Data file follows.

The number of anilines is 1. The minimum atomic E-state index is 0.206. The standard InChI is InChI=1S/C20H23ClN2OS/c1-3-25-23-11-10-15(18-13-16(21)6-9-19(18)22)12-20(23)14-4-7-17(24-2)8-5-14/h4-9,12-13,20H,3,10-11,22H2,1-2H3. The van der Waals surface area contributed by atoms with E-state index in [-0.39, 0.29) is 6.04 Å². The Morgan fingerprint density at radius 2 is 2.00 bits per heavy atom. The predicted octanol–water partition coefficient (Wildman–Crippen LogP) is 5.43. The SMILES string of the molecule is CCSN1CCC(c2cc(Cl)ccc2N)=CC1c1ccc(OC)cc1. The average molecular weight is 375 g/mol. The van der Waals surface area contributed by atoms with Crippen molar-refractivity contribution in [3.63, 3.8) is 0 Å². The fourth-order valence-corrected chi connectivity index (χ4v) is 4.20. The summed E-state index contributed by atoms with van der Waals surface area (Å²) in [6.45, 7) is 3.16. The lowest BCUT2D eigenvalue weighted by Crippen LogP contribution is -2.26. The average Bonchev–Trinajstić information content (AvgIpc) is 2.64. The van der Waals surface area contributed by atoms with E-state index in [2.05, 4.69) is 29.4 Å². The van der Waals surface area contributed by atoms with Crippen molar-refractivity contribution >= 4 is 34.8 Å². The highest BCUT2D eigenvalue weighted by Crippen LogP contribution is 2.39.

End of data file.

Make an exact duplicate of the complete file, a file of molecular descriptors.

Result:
The number of anilines is 1. The minimum atomic E-state index is 0.206. The standard InChI is InChI=1S/C20H23ClN2OS/c1-3-25-23-11-10-15(18-13-16(21)6-9-19(18)22)12-20(23)14-4-7-17(24-2)8-5-14/h4-9,12-13,20H,3,10-11,22H2,1-2H3. The van der Waals surface area contributed by atoms with E-state index in [-0.39, 0.29) is 6.04 Å². The Morgan fingerprint density at radius 2 is 2.00 bits per heavy atom. The predicted octanol–water partition coefficient (Wildman–Crippen LogP) is 5.43. The SMILES string of the molecule is CCSN1CCC(c2cc(Cl)ccc2N)=CC1c1ccc(OC)cc1. The average molecular weight is 375 g/mol. The van der Waals surface area contributed by atoms with Crippen molar-refractivity contribution in [3.63, 3.8) is 0 Å². The fourth-order valence-corrected chi connectivity index (χ4v) is 4.20. The summed E-state index contributed by atoms with van der Waals surface area (Å²) in [6.45, 7) is 3.16. The lowest BCUT2D eigenvalue weighted by Crippen LogP contribution is -2.26. The average Bonchev–Trinajstić information content (AvgIpc) is 2.64. The van der Waals surface area contributed by atoms with E-state index in [2.05, 4.69) is 29.4 Å². The van der Waals surface area contributed by atoms with Crippen molar-refractivity contribution >= 4 is 34.8 Å². The highest BCUT2D eigenvalue weighted by Crippen LogP contribution is 2.39.